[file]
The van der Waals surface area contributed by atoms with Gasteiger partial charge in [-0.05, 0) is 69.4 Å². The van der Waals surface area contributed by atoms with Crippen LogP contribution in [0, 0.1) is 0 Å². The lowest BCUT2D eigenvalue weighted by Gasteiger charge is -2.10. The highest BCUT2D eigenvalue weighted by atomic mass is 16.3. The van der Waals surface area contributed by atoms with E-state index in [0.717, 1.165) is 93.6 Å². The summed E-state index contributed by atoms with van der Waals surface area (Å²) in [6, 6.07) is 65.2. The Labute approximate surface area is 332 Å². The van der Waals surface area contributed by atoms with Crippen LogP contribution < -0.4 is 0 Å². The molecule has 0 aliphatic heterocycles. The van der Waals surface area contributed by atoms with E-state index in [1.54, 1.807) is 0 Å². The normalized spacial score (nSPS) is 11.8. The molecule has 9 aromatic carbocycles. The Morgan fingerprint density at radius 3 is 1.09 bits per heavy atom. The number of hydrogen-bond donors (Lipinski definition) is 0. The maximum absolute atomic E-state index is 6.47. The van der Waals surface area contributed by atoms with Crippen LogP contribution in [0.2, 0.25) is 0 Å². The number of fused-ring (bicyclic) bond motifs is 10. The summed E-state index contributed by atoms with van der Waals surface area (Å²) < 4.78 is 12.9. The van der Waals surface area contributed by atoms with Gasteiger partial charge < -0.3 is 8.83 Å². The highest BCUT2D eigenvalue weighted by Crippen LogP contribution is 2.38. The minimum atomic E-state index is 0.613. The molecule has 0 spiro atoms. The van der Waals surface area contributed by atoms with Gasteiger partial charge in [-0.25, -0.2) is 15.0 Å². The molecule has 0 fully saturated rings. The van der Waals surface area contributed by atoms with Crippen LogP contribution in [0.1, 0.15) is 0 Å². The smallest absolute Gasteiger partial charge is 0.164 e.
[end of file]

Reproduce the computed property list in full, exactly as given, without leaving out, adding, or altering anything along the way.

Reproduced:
The van der Waals surface area contributed by atoms with Gasteiger partial charge in [-0.05, 0) is 69.4 Å². The van der Waals surface area contributed by atoms with Crippen LogP contribution in [0, 0.1) is 0 Å². The lowest BCUT2D eigenvalue weighted by Gasteiger charge is -2.10. The highest BCUT2D eigenvalue weighted by atomic mass is 16.3. The van der Waals surface area contributed by atoms with E-state index in [0.717, 1.165) is 93.6 Å². The summed E-state index contributed by atoms with van der Waals surface area (Å²) in [6, 6.07) is 65.2. The Labute approximate surface area is 332 Å². The van der Waals surface area contributed by atoms with Crippen LogP contribution < -0.4 is 0 Å². The molecule has 0 aliphatic heterocycles. The van der Waals surface area contributed by atoms with E-state index in [1.54, 1.807) is 0 Å². The normalized spacial score (nSPS) is 11.8. The molecule has 9 aromatic carbocycles. The Morgan fingerprint density at radius 3 is 1.09 bits per heavy atom. The number of hydrogen-bond donors (Lipinski definition) is 0. The maximum absolute atomic E-state index is 6.47. The van der Waals surface area contributed by atoms with Crippen LogP contribution in [0.2, 0.25) is 0 Å². The number of fused-ring (bicyclic) bond motifs is 10. The summed E-state index contributed by atoms with van der Waals surface area (Å²) < 4.78 is 12.9. The van der Waals surface area contributed by atoms with Gasteiger partial charge < -0.3 is 8.83 Å². The highest BCUT2D eigenvalue weighted by Crippen LogP contribution is 2.38. The minimum atomic E-state index is 0.613. The molecule has 0 spiro atoms. The van der Waals surface area contributed by atoms with Gasteiger partial charge in [-0.25, -0.2) is 15.0 Å². The molecule has 0 fully saturated rings. The van der Waals surface area contributed by atoms with Crippen LogP contribution in [0.1, 0.15) is 0 Å². The smallest absolute Gasteiger partial charge is 0.164 e.